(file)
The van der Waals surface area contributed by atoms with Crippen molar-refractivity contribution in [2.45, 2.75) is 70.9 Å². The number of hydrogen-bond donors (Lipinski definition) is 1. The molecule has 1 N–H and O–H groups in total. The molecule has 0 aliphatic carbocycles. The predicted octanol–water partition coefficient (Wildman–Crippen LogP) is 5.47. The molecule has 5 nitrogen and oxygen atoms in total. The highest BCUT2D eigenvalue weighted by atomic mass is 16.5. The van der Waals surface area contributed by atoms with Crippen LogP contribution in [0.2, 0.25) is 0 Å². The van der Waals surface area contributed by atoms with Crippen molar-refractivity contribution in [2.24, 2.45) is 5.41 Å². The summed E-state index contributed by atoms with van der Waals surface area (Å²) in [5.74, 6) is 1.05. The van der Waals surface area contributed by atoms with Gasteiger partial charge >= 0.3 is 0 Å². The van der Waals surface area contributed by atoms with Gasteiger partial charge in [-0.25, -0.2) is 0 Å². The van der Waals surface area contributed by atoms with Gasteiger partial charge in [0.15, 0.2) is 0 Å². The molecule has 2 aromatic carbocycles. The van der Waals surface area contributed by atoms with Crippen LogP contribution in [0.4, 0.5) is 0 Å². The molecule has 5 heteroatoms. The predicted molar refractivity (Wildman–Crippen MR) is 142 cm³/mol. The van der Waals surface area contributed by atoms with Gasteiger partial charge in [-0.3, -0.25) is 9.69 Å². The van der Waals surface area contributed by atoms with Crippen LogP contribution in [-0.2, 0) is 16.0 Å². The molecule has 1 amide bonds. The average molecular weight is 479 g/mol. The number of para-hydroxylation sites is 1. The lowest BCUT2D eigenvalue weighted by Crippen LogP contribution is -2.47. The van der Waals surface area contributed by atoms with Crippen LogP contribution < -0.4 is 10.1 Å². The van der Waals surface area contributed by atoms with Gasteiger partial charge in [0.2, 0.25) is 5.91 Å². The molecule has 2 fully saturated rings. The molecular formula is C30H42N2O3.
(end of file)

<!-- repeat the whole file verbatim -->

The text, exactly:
The van der Waals surface area contributed by atoms with Crippen molar-refractivity contribution in [2.45, 2.75) is 70.9 Å². The number of hydrogen-bond donors (Lipinski definition) is 1. The molecule has 1 N–H and O–H groups in total. The molecule has 0 aliphatic carbocycles. The predicted octanol–water partition coefficient (Wildman–Crippen LogP) is 5.47. The molecule has 5 nitrogen and oxygen atoms in total. The highest BCUT2D eigenvalue weighted by atomic mass is 16.5. The van der Waals surface area contributed by atoms with Crippen LogP contribution in [0.2, 0.25) is 0 Å². The van der Waals surface area contributed by atoms with Crippen molar-refractivity contribution in [2.24, 2.45) is 5.41 Å². The summed E-state index contributed by atoms with van der Waals surface area (Å²) in [5.74, 6) is 1.05. The van der Waals surface area contributed by atoms with Gasteiger partial charge >= 0.3 is 0 Å². The van der Waals surface area contributed by atoms with Gasteiger partial charge in [-0.25, -0.2) is 0 Å². The van der Waals surface area contributed by atoms with Gasteiger partial charge in [0.15, 0.2) is 0 Å². The molecule has 2 aromatic carbocycles. The van der Waals surface area contributed by atoms with Crippen LogP contribution in [0.4, 0.5) is 0 Å². The molecule has 5 heteroatoms. The predicted molar refractivity (Wildman–Crippen MR) is 142 cm³/mol. The van der Waals surface area contributed by atoms with Gasteiger partial charge in [-0.3, -0.25) is 9.69 Å². The van der Waals surface area contributed by atoms with Crippen LogP contribution in [-0.2, 0) is 16.0 Å². The molecule has 1 amide bonds. The average molecular weight is 479 g/mol. The number of para-hydroxylation sites is 1. The lowest BCUT2D eigenvalue weighted by Crippen LogP contribution is -2.47. The van der Waals surface area contributed by atoms with Crippen LogP contribution < -0.4 is 10.1 Å². The van der Waals surface area contributed by atoms with Gasteiger partial charge in [0.2, 0.25) is 5.91 Å². The molecule has 2 fully saturated rings. The molecular formula is C30H42N2O3.